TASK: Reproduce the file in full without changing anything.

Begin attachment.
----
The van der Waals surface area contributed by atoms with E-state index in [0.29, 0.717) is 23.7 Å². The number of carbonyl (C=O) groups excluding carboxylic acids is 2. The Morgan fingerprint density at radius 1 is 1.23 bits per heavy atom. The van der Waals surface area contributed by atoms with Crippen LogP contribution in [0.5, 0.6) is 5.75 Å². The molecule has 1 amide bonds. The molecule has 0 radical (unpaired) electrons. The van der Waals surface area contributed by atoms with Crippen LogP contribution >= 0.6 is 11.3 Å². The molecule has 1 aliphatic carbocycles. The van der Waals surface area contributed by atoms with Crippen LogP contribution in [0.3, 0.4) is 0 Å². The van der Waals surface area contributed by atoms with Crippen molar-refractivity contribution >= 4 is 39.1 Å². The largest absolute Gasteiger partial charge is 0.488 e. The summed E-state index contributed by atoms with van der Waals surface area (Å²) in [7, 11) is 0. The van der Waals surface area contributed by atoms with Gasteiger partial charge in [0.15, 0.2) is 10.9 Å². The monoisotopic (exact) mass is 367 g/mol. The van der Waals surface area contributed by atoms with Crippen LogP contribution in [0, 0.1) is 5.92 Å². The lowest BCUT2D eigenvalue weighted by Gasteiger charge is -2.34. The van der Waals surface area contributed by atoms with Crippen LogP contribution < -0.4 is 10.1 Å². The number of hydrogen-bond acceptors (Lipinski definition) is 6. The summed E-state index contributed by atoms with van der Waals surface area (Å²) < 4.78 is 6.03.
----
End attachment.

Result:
The van der Waals surface area contributed by atoms with E-state index in [0.29, 0.717) is 23.7 Å². The number of carbonyl (C=O) groups excluding carboxylic acids is 2. The Morgan fingerprint density at radius 1 is 1.23 bits per heavy atom. The van der Waals surface area contributed by atoms with Crippen LogP contribution in [0.5, 0.6) is 5.75 Å². The molecule has 1 amide bonds. The molecule has 0 radical (unpaired) electrons. The van der Waals surface area contributed by atoms with Crippen LogP contribution >= 0.6 is 11.3 Å². The molecule has 1 aliphatic carbocycles. The van der Waals surface area contributed by atoms with Crippen LogP contribution in [0.3, 0.4) is 0 Å². The van der Waals surface area contributed by atoms with Crippen molar-refractivity contribution >= 4 is 39.1 Å². The largest absolute Gasteiger partial charge is 0.488 e. The summed E-state index contributed by atoms with van der Waals surface area (Å²) in [7, 11) is 0. The van der Waals surface area contributed by atoms with Gasteiger partial charge in [0.15, 0.2) is 10.9 Å². The monoisotopic (exact) mass is 367 g/mol. The van der Waals surface area contributed by atoms with Crippen LogP contribution in [0, 0.1) is 5.92 Å². The lowest BCUT2D eigenvalue weighted by Gasteiger charge is -2.34. The van der Waals surface area contributed by atoms with Crippen LogP contribution < -0.4 is 10.1 Å². The number of hydrogen-bond acceptors (Lipinski definition) is 6. The summed E-state index contributed by atoms with van der Waals surface area (Å²) < 4.78 is 6.03.